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Designer Walter Franchini, marine surveyor Don Patten, project manager Hydrodynamics, noise and vibration specialist Joe Smullen, the Seahorse Design Group in Holland for the hull profiling and coefficients, cabinetmaking firm Ludwig & Dominique in Paris and interior outfitters Metrica in Germany, and Barbara Lane from New York for carpet and fabric consultation. “Fresh, new, young, timeless, orderly and, yes, architectural” is how her owners sum up the interior and exterior design. It is a combination that all own-ers strive for, but which few are able to achieve as completely—generally due to concerns about cost and compromise—as has been done with Lady Anne. “Designers are often reluctant to put their egos aside in favor of the client’s needs, but having worked with Walter on our previous yacht, he simply rolled up his sleeves and did everything we wanted.” The question of resale, which often is overlooked in the owner-driven world of custom yachts, reflects Lady Anne’s owners’ experience with previous builds, and their stature as astute business people. “You don’t build for personal needs alone,” they say. “You look at the envelope for the future and build also for other people’s requirements.”A prime example of this market awareness is the flexible layout of the master suite on the main deck. Designed as a self-contained apartment, it includes a library and a VIP cabin for guests that can be closed off from the owner’s cabin. In case the current or future owners wish to charter the yacht, but keep clothes and personal possessions on board, the his-and-hers walk-in wardrobes in the master cabin, which offer additional closet space, require fingerprint recognition for entry. For security reasons, guests must carry electronic passes that control access to their areas only. In addition, the crew has to clean the cabins within a certain timeframe or they will be denied access. The system also logs when doors are opened and by whom and can automatically print a muster list in the event of an emergency. The owner’s area includes a private galley complete with trash compactor, propane gas cooker, icemaker, coffee maker and fridge-freezers in case they or special guests want to prepare their own food. “In this day owners say. One of the main principles governing the interior design is that guests have the freedom to help themselves or to ask a steward. In the theater room on the main deck, there is a casual European-style bar arrangement where guests can help themselves at any time or be waited on. On the gym deck, the hibachi and barbecue grills have adjacent stools, meant for Japanese-style dining rather than Western-style drinking. Although every deck level is designed for full dining, with a pantry and dumbwaiter service, the sun deck in particular shows how careful storage planning has maxi-mized the open-air dining space. Two Staalart tables, each built of granite on a honeycomb base with a stain-less steel plinth that can be joined with a center leaf, seat 16 diners. There are three additional fold-out tables and 22 folding chairs stored out of sight in the aft coaming. The total seating capacity aboard the yacht is no less than 98, plus the six stools around the grill.

The gym-an essential feature on a modern yacht, has a cushioned floor for sound suppression, a massage area, a separate bathroom with an enclosed shower and separate sauna. In the lobby, the five-story main stair-case culminates to a domed glass skylight, which also forms the center of a table on the top deck with a view down to the lower deck (sensibly, the skylight is domed to dissuade guests from standing their drink glasses on it). On the foredeck is a 10,000-liter pool equipped with a swim jet, Jacuzzi and handrail for water aerobics. Overhead on the top deck there are double stainless steel guardrails overlooking the pool. The second rail is positioned outward so that guests may lean on the inner one and not feel as if they are standing on the edge of a precipice. Intelligent stowage and ease of access to equipment and machinery was high on the list of priorities. Not an inch of space was wasted. All the sofas and beds, for example, have storage space under the base cushions or mattresses. Disguised closets in the paneling reveal DVD libraries, napkins and bottles of mineral water. The table extension for the theater room is stowed in a void space in the elevator. The owners and the technical team spent more than eight months draw-ing up the technical specs, where the direction was to customize as little as possible and install off-the-shelf systems and machinery for reliability and spare parts. The team spent much time designing the systems to allow them to be serviced in situ rather than having to be dismounted first. The result of this hidden detail-ing is that all the systems and equipment, especially in the wheelhouse, are mounted on extractable rails. For easy reference, charts are stored as drop files in a pullout drawer, much like an office filing cabinet. Eventhe washing machines and dryers in the laundry roomcan be accessed from behind without having to be dismounted. Each deck level has its own dedicated room for a centralized air-conditioning unit with humidity control, ultraviolet sterilization and ozone injection Governed by the same principles of ease of access andmaintenance, Heinen & Hopman says it is one of thebest systems it has ever installed. Lady Anne has 11 crew cabins, each with a flat-screen TV, computer station and personal locker. The yachhas an extra cabin on the bilge deck and a full-beam mess to accommodate a total of 22 crew. Practical considerations and details designed to the ergonomics the crew’s workflow and function of the crew mean smaller crew can work more efficiently. Every dining area has its own set of crockery, cutlery and glasswarethat can be washed in each pantry and stored locally. Because the dumbwaiter also serves the laundry deck, it can be used to transport bed linens. The exterior styling, with its bull noses, was not created that way just for aesthetic reasons. The spaces were treated with anti-slip paint to provide the crew with footholds while hanging from the cleaning tracks. The tracks themselves are hidden and recessed at 45 degrees, which means that the cars slide better because less vertical weight is imposed on the mechanisms. The large interior salon’s double windows were also designed with easy cleaning in mind. The oak panels lining the mullions can be unclipped, allowing the inner windows to swing open. The windows in the owner’s library suite, prone to sea spray due to their forward position, are fitted with freshwater sprinklers for automatic rinsing.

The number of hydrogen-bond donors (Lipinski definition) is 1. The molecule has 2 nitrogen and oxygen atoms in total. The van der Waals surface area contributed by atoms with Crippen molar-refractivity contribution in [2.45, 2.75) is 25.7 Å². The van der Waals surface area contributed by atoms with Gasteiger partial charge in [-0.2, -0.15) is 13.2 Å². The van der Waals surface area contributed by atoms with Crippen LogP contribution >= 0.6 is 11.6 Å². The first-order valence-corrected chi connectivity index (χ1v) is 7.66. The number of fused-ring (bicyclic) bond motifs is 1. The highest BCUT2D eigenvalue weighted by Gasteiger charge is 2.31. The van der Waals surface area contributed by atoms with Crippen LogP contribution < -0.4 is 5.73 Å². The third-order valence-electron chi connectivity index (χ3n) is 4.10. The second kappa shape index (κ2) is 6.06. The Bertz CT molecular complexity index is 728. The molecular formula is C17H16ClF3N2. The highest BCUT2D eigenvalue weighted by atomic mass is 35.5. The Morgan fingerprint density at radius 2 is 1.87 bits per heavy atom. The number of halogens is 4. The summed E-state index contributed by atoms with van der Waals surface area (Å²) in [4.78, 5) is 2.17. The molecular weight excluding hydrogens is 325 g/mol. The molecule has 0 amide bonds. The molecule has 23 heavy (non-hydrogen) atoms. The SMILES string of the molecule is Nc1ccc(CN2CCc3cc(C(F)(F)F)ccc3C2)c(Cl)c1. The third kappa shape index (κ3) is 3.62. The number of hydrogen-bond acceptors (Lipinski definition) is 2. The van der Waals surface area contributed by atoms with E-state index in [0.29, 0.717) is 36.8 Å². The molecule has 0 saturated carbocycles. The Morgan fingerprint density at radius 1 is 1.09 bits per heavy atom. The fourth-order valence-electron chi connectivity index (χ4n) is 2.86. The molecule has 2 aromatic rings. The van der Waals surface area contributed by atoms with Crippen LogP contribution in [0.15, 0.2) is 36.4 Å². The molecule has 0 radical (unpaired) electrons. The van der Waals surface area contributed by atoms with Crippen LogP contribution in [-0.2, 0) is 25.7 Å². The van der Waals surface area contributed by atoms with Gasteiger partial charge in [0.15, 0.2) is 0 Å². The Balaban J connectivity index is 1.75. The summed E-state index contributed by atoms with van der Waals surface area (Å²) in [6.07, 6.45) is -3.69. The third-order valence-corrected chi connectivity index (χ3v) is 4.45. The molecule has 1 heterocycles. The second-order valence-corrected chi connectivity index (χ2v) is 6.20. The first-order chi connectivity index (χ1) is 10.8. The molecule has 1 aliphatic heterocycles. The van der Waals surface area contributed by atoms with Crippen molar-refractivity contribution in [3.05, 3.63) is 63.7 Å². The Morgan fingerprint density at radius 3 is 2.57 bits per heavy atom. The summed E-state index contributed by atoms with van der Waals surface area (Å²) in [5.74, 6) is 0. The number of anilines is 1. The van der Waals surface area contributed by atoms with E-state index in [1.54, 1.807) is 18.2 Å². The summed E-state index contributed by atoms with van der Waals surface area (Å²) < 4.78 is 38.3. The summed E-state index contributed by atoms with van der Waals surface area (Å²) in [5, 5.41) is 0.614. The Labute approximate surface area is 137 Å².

The owners of Lady Anne describe their yacht’s interior background décor as “forever.” The yacht is modern, stylish and elegant. For inspiration, they looked to the grand salons of the transatlantic liners from the 1920s and thirties, such as Ile de France and Normandie. They began collecting their furnish-ings, with several original pieces by Jacques-Emile Ruhlmann, one of the greatest Parisian ébénistes (cabinetmakers) of the twentieth century. Today the Parisian cabinetmaking firm Ludwig & Dominique continues Ruhlmann’s work, fabricating pieces using old-fashioned wood plugs instead of screws. The Lady Anne project took nine of the company’s craftsmen two-and-a-half years to complete. The guest cabin furniture is in the style of Jean-Michel Frank, the influential designer and decorator of Parisian haut monde in the thirties. The dining room and salon on the upper deck best reflect the Dupré-Lafon style of understated luxury. The rectilinear detailing is complemented by the use of rich and unexpected materials, such as parchment (handmade in Paris), lacquer, shagreen (sharkskin), French oak, Makassar ebony and bronze. The brick-shaped pillars, which interpose two tones of oak, have been quarter-cut across the grain and heavily aggravated, also recalling the bold volumes of Dupré-Lafon. So as not to interrupt the symmetry of the décor, the air-conditioning the vertical lines of the soffit panels. The final effect is utterly modern, with timeless appeal. The legacies of Frank, Dupré-Lafon and Ruhlmann are uniquely joined together in the theater room on the main deck. The Makassar ebony dining table and chairs were made by Ludwig & Dominique in Ruhlmann style, with an ingenious extension system that allows the table to be increased in size, while its position rela-tive to the overhead lights and place settings remains unchanged. The original crescent-shaped mahogany writing desk and lamp by Ludwig & Dominique blend with the pony-hide poufs. The card-game table with its reversible baize felt or leather top illustrates the continuous interaction of elements. Ludwig & Dominique also prepared the Bordeaux calfskin finish of the card table, matching its shade to the leather lining the bulkhead, which was then fitted by Metrica. The 7.1 surround-sound audiovisual system in the theater room and telephone network throughout the yacht is by ANT. A Creston tablet controls the plasma TV, projector screen, lighting, blackout and sheer.